Amor Fati describes the idea that allowing yourself not to be beholden to the fate in life that you experience, but observe what you experience with a love for the natural way of things, and through this conscious, reflective analysis of the experience of life, make decisions that will best serve you devoid of reflexive and emotion-driven reactions to your life experiences.
For each episode, we will highlight the main topic discussed and share a video from YouTube we think is worth watching.
Check out this video on stoicism and how it can be applied to living in the modern world. Massimo Pigliucci is Professor of Philosophy at the City College of New York, formerly co-host of the Rationally Speaking Podcast, and formerly the editor in chief for the online magazine Scientia Salon.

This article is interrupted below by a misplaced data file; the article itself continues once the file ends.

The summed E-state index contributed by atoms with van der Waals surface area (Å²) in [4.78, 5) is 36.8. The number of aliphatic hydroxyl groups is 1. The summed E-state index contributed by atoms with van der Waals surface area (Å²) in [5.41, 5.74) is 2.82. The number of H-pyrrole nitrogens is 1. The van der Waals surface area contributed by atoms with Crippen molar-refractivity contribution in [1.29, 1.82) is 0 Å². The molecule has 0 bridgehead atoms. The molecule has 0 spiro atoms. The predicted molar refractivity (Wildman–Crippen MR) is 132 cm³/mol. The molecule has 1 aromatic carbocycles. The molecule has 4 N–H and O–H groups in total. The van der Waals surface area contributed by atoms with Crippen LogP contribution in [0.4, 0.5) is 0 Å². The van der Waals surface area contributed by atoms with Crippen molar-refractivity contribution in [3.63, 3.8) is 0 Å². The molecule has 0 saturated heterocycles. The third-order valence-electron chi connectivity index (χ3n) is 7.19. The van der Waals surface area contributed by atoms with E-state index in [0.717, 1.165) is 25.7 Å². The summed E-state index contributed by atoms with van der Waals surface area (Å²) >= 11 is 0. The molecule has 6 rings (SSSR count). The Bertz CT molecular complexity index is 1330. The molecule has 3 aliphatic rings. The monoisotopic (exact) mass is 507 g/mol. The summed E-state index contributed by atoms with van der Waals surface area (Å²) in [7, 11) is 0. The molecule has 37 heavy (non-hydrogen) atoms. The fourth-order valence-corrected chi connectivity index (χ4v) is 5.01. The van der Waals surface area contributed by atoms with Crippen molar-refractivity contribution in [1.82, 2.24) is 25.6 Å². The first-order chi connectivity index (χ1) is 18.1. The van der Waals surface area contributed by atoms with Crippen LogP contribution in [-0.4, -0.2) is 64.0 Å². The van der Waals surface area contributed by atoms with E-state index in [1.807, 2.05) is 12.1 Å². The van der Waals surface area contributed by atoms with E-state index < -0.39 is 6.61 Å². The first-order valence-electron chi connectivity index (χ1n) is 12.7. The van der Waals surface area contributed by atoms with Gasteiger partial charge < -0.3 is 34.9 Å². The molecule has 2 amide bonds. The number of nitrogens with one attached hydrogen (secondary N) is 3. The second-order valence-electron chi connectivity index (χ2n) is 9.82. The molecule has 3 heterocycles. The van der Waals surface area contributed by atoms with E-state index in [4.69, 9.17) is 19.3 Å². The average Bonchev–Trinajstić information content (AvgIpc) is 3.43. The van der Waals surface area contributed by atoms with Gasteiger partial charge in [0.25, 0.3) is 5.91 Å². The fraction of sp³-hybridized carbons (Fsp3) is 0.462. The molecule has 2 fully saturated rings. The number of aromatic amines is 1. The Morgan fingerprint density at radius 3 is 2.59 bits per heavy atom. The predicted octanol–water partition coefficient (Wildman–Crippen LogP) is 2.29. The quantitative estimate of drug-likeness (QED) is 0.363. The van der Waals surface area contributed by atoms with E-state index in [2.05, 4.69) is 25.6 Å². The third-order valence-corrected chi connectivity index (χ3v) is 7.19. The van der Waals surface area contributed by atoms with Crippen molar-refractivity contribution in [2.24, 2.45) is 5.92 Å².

Found something interesting discussed in this episode? Chances are, we found it interesting too and we went off and did a bunch of reading online about it.
So why not dive further into the topic! Here are some handy links we think you might like.
Courage: This is the root virtue, without courage none of the other virtues matter. Have the courage to do the right thing, stand up against evil and injustice and stand up for what you believe in.
Wisdom: Quite straight-forwardly, wisdom is knowing what is good, what is bad and what is neither good nor bad. This can mean good actions, thoughts, when is appropriate to act, etc.
Justice: Rather than a legal understanding of justice, in stoic understanding ‘justice’ can be understood as morality, kindness and fairness.